Shamans are cowardly creatures. They try to run from the aisling who has its attention and cast spells from range. When they reach the edge of spell range, they will come back just close enough to cast spells at you.
A Shaman tries to stay two (2) or three (3) paces from its target. If it is further away than two (2) paces, it will move toward the target. While moving toward the target, a Shaman behaves exactly as a Common Beast. When it is closer than three (3) paces from the target, it will retreat to stay out of melee range.
A retreating beast moves the opposite of the Common Beast. When a Common Beast would move north, a Retreating beast would move south. When a Common Beast would move east, a Retreating beast would move west. If the target pursues a retreating beast, it will stay in retreat until it gets to what it considers a safe distance, three (3) paces for a shaman.
Sometimes a shaman will seem to freeze in its tracks and do nothing. A shaman that isn't moving is casting a spell. After the spell is finished, it will resume moving as normal.
Melee fighters can become very frustrated with Shamans. As soon as a fighter closes with the prey, it runs away.
The best way to fight a shaman up close is to corner it. Surround the Shaman on all sides with aislings or blocks and it will be unable to run.
A solo fighter will have troubles cornering a shaman. Another alternative is to back a Shaman against a wall ((three or more blocks in a row, or the edge of the map)). The Shaman will walk back and forth between the space in front of you and one pace to the side. This tactic will take time, since you are only able to hit the Shaman half the time, but it is far better than chasing the wandering beast all over Astrid.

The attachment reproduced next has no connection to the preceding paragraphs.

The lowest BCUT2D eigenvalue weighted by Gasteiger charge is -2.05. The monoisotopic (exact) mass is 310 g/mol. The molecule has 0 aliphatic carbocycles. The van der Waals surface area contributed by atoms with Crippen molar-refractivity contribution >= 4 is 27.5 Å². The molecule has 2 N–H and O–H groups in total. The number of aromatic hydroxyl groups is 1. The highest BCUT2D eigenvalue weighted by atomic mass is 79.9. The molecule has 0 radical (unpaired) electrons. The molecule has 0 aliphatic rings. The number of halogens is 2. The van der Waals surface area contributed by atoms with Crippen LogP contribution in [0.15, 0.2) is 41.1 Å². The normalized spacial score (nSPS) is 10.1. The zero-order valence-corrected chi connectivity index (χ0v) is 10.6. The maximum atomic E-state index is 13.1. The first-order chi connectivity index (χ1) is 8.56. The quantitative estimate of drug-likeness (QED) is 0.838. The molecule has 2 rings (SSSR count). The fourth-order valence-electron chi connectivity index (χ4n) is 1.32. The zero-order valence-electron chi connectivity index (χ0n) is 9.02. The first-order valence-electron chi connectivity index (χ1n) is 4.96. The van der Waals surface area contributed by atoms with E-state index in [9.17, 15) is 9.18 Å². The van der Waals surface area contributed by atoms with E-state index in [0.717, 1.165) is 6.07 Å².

Spellcasters find Shamans ideal. The Shaman is very helpful in fact. It will stay within range at all times and never close to do melee.
Trapping Shamans can be a little more difficult than trapping a Common Beast. A good rogue can always guide the Shaman where she wants it to go, but its close/retreat nature makes it slightly harder to control.
The simplest way to take advantage of a shaman is to hide and set a line of traps. Then get behind the Shaman and attack it. The Shaman will move directly away from the rogue and the rogue may chase it, keeping it in retreat and attacking all the while.
Another way that is slightly more dangerous does not require hide. The rogue gains the attention of the shaman by taunting or attacking it, then sets a trap. The rogue then moves away from the shaman and sets another trap. Repeat as necessary. As the rogue gets further from the shaman, it will be lured over the traps. A rogue using this tactic should be more wary of spells.